During this time I would keep a very basic diet, so layers pellets or mash (for POL or older hens) with a vitamin tonic in the water, but no "treats."  If your chooks are realy not eating mashed up hardboiled eggs mixed with a little tinned beef or fish catfood will often go down well.

It is during this period of stress that any latent diseases may flare up and cause problems, which is why it is so important that the new birds be separated from the exisiting flock.

If you do not have the space for a quarantine, have you thought about what you would do if one of your birds gets sick or injured and needs to be separated from the main flock anyway?

While you have two separate flocks, you should ensure hygeine control.  i.e. disinfect hands, change clothes and shoes before going from one flock to another... yes it is hard work and time consuming maintaining a proper quarantine, but we are trying to maintain the health of your birds!

This is not meant to "get at" anyone, but there seem to be a lot of new hen-friends one the board at the moment, so I just thought I'd mention this to try and avoid the frustrations and sadness we have seen over the past couple of weeks.

Katrina


Aunt Sally

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Re: Importance of quarantine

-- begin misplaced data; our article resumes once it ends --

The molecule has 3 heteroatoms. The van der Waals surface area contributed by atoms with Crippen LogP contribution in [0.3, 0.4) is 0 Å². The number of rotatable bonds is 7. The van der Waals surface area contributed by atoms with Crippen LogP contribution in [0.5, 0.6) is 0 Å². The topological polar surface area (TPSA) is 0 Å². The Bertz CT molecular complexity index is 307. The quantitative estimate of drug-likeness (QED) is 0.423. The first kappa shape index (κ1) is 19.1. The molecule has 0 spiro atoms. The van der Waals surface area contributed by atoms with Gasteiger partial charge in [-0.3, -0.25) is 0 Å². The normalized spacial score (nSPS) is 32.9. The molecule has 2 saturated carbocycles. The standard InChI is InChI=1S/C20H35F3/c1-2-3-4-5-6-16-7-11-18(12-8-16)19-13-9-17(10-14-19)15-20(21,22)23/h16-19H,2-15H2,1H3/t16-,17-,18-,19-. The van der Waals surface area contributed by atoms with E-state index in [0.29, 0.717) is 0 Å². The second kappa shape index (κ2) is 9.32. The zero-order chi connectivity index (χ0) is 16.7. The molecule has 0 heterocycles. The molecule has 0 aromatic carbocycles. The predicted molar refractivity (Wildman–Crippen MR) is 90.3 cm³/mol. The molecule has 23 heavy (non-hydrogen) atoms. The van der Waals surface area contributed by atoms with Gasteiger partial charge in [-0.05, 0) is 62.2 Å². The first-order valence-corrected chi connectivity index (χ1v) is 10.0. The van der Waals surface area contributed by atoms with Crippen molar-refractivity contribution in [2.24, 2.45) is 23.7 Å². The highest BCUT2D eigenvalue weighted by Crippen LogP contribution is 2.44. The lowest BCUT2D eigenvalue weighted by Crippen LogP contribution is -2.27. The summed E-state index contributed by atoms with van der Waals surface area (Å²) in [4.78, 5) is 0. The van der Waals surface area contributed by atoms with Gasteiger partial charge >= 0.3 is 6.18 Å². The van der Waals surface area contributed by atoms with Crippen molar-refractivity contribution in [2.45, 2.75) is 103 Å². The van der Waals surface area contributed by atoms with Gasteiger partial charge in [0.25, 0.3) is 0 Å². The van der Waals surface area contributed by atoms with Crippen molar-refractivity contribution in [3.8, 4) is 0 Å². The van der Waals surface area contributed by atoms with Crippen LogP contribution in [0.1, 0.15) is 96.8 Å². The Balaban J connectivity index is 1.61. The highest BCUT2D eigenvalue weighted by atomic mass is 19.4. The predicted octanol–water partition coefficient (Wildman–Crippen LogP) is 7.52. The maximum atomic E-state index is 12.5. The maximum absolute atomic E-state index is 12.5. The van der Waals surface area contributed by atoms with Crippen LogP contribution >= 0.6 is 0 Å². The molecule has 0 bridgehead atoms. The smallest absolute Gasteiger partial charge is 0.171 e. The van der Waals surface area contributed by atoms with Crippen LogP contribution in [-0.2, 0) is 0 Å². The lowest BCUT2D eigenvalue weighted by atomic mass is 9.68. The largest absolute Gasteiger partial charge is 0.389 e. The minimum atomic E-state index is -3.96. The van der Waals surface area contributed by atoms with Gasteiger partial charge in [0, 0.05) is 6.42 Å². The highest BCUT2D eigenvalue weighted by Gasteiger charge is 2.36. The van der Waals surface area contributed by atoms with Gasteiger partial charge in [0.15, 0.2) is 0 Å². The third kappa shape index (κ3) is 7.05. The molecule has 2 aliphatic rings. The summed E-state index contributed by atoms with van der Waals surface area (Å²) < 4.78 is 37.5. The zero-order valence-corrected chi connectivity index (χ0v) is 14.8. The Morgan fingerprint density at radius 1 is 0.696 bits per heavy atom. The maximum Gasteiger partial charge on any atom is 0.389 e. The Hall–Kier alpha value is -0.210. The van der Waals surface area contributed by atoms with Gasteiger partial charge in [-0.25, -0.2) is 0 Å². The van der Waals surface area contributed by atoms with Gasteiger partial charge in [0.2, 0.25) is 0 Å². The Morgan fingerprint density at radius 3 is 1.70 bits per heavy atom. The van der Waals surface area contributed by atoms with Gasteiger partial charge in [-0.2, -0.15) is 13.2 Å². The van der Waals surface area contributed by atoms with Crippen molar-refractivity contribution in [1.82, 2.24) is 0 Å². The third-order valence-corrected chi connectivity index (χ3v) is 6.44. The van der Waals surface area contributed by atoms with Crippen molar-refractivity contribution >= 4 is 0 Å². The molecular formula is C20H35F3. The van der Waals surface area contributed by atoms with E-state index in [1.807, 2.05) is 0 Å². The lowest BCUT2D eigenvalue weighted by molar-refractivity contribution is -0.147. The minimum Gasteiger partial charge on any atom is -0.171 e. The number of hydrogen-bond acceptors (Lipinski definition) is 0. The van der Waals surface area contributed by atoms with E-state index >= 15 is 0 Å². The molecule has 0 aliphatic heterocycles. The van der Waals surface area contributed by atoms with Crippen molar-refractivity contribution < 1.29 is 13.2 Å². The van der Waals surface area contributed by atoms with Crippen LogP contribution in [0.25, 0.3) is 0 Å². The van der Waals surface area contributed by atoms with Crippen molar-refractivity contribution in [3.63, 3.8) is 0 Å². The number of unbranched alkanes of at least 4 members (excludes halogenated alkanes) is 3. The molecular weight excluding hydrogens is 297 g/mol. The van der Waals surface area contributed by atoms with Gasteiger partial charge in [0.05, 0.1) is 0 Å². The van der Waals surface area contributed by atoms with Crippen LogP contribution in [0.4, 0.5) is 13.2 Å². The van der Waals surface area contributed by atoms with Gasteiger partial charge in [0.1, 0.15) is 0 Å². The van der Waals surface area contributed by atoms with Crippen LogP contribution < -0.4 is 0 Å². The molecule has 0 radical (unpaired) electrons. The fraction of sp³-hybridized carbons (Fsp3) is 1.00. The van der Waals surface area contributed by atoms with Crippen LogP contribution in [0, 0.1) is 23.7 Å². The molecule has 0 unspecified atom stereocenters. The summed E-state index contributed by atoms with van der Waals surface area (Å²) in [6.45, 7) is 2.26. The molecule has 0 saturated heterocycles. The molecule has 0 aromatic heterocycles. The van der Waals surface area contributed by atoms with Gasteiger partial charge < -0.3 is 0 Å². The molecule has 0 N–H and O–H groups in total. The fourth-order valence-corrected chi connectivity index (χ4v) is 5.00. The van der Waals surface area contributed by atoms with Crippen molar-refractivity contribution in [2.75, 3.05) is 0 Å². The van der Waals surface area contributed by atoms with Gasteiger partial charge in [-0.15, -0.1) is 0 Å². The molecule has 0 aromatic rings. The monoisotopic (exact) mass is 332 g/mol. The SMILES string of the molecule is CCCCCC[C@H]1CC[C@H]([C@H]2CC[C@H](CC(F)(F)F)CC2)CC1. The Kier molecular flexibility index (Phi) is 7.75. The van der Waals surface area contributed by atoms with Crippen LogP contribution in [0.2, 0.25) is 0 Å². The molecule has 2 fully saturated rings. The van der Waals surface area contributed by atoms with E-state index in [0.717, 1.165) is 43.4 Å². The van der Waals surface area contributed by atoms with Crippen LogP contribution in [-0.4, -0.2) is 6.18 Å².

« Reply #1 on: September 20, 2009, 12:54 »
Many thanks for this excellent advise Katrina !

I have made it into a sticky for now and will add it to our "Useful topics"" sticky in due course :D
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karlooben

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Re: Importance of quarantine
« Reply #2 on: September 20, 2009, 19:44 »
i have a quantine pen within my main run as its the only place i can put it and its already been used an was a great help but looks like i may be re using it from tomorw but need to really really jeyes out the isolation house first as i have 1 girl mainly whos gone very skinny an goes quiet then picks up then goes quiet personally i do think shes a very old girl but to make sure she gets the wormer an maybe some tylan she'll go in there with another girl who looks a bit skinny .